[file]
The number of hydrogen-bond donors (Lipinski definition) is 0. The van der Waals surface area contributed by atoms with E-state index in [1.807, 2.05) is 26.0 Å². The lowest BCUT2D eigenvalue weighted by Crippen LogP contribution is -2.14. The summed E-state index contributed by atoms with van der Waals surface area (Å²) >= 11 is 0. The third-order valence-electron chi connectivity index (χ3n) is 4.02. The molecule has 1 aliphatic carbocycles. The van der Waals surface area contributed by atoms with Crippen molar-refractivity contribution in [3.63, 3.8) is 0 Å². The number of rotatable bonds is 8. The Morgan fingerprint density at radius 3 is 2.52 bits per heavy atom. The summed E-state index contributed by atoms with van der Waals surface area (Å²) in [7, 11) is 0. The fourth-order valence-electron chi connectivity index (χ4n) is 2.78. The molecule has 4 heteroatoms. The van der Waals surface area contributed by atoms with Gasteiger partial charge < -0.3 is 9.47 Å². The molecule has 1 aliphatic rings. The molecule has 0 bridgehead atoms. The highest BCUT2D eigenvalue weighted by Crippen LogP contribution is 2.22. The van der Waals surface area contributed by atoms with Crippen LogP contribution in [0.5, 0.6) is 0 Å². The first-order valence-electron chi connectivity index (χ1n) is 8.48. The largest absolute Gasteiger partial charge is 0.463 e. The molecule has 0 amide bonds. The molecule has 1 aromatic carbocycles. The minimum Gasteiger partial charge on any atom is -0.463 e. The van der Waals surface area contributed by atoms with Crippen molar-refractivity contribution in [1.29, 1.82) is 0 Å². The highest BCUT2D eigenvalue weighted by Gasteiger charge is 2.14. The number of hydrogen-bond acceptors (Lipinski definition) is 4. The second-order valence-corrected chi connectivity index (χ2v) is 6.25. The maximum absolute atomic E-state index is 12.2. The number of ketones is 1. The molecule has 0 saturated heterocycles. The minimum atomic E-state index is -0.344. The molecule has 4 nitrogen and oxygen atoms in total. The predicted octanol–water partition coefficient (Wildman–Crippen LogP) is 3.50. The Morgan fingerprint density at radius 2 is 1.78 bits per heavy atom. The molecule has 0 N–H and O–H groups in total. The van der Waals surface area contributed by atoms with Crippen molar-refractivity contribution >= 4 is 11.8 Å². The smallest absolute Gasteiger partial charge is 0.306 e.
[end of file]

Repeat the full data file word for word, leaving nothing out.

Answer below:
The number of hydrogen-bond donors (Lipinski definition) is 0. The van der Waals surface area contributed by atoms with E-state index in [1.807, 2.05) is 26.0 Å². The lowest BCUT2D eigenvalue weighted by Crippen LogP contribution is -2.14. The summed E-state index contributed by atoms with van der Waals surface area (Å²) >= 11 is 0. The third-order valence-electron chi connectivity index (χ3n) is 4.02. The molecule has 1 aliphatic carbocycles. The van der Waals surface area contributed by atoms with Crippen molar-refractivity contribution in [3.63, 3.8) is 0 Å². The number of rotatable bonds is 8. The Morgan fingerprint density at radius 3 is 2.52 bits per heavy atom. The summed E-state index contributed by atoms with van der Waals surface area (Å²) in [7, 11) is 0. The fourth-order valence-electron chi connectivity index (χ4n) is 2.78. The molecule has 4 heteroatoms. The van der Waals surface area contributed by atoms with Gasteiger partial charge < -0.3 is 9.47 Å². The molecule has 1 aliphatic rings. The molecule has 0 bridgehead atoms. The highest BCUT2D eigenvalue weighted by Crippen LogP contribution is 2.22. The van der Waals surface area contributed by atoms with Crippen LogP contribution in [0.5, 0.6) is 0 Å². The first-order valence-electron chi connectivity index (χ1n) is 8.48. The largest absolute Gasteiger partial charge is 0.463 e. The molecule has 0 amide bonds. The molecule has 1 aromatic carbocycles. The minimum Gasteiger partial charge on any atom is -0.463 e. The van der Waals surface area contributed by atoms with Crippen molar-refractivity contribution in [1.29, 1.82) is 0 Å². The highest BCUT2D eigenvalue weighted by Gasteiger charge is 2.14. The number of hydrogen-bond acceptors (Lipinski definition) is 4. The second-order valence-corrected chi connectivity index (χ2v) is 6.25. The maximum absolute atomic E-state index is 12.2. The number of ketones is 1. The molecule has 0 saturated heterocycles. The minimum atomic E-state index is -0.344. The molecule has 4 nitrogen and oxygen atoms in total. The predicted octanol–water partition coefficient (Wildman–Crippen LogP) is 3.50. The Morgan fingerprint density at radius 2 is 1.78 bits per heavy atom. The molecule has 0 N–H and O–H groups in total. The van der Waals surface area contributed by atoms with Crippen molar-refractivity contribution >= 4 is 11.8 Å². The smallest absolute Gasteiger partial charge is 0.306 e.